The Gift of Silence
The Gift of Silence: this is a phrase we encounter in our services at otera in Winnipeg. We normally read it at least twice on the printed program, both to open and to close the service.

During some of our services we also have 3-5 minutes of seiza---quiet sitting. We are just sitting there, doing nothing, going nowhere, and being nobody.

These gifts of silence are of profound meaning for us. They are unique to Jodo shinshu because it is a silence shared communally—as a community. That is as a sangha. It is not meant to be individualistic navel gazing. It is a sangha experience alive with the possibility of shinjin, as expressed in the Gobunsho that we regularly chant. Shinjin is not something that happened in the past to a fortunate few. It is still dynamically present to us here and now.

Shinjin may embrace us in this Gift of Silence, just as it did Shinran and Rennyo. The nembutsu—namo amida Buddha—emerges from us as giving voice to that which has embraced us, just as it did for the founders of old. We are encouraged to come to otera with no intentions of reciting the Nembutsu. Do no intend to speak and do not intend not to speak. Just be there and the Amida will find you, and then you can give voice to the gratitude of having been found by the great compassion and wisdom that embraces all living things.

This sitting in silence together and reciting the Nembutsu together has an impact on the way we experience “together”. This kind of togetherness is sangha. In the silence pregnant with the possibility of shinjin there is neither male nor female, neither high nor low, neither adult nor child, neither good nor evil, neither smart nor average, neither sick nor healthy. It is the awakening of oneness in the nembutsu- the Bodhi of Equality.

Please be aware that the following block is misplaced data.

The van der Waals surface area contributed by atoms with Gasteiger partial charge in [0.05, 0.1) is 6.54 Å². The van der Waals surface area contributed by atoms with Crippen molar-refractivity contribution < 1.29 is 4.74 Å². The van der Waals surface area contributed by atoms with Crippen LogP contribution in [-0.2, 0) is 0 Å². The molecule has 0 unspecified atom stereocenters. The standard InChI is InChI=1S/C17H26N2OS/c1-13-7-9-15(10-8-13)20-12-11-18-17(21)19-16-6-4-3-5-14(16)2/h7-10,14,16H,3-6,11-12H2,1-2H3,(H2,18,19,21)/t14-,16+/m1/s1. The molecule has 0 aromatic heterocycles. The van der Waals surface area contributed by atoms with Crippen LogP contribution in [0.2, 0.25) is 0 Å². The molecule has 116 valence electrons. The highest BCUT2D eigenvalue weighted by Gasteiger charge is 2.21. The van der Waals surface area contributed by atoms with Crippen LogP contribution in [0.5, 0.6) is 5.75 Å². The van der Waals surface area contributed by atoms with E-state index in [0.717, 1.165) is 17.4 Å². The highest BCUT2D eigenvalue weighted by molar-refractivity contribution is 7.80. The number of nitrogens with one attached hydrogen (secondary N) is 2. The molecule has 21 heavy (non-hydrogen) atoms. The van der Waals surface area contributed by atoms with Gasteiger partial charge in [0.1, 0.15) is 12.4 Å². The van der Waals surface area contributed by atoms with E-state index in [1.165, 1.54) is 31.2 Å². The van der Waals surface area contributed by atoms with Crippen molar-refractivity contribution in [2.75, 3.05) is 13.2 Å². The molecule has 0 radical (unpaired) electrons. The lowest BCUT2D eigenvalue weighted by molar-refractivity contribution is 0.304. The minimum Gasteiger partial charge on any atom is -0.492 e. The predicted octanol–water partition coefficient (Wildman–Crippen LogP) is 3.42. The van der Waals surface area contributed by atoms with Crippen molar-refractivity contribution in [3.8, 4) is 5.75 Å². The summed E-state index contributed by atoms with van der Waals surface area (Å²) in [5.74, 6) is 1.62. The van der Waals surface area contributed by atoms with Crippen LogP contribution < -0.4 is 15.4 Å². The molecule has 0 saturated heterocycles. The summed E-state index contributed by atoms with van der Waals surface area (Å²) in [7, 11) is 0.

This experience of oneness had a powerful effect on the early Nembutsu followers in Japan. It is just the kind of experience modern people need too, just sitting there, being nobody, doing nothing, going nowhere. Our hyper self-centred, over-active lives need this kind of healing.

It is a good way to start the meetings. We may be sitting there tired from overwork. Maybe we are reviewing our week, or the week to come. Perhaps we have an activity planned for after the service. But in our silent waiting for the Light of the Vow to dawn in us, even these mundane thoughts prepare us for the possibility of shinjin. Gradually we all come to that deep centred place of silence within ourselves, where we can hear the voice of Amida calling our own names, just as we are sitting there, in this now moment.

As Shinran said, we can recite the Nembutsu lying down, standing, walking, sitting—in every possible human condition. So the Nembutsu of the sangha becomes the Nembutsu of our private lives. The Nembutsu we practice in private is the same Nembutsu we experience together. Both the private and the communal are united in the Nembutsu.

As far as attending the services at otera is concerned, our coming, going and returning is life itself, because life itself is a coming, a going and a returning. So just prepare yourself to receive the Gift of Silence on your journey.

Sensei Ulrich

May 25, 2008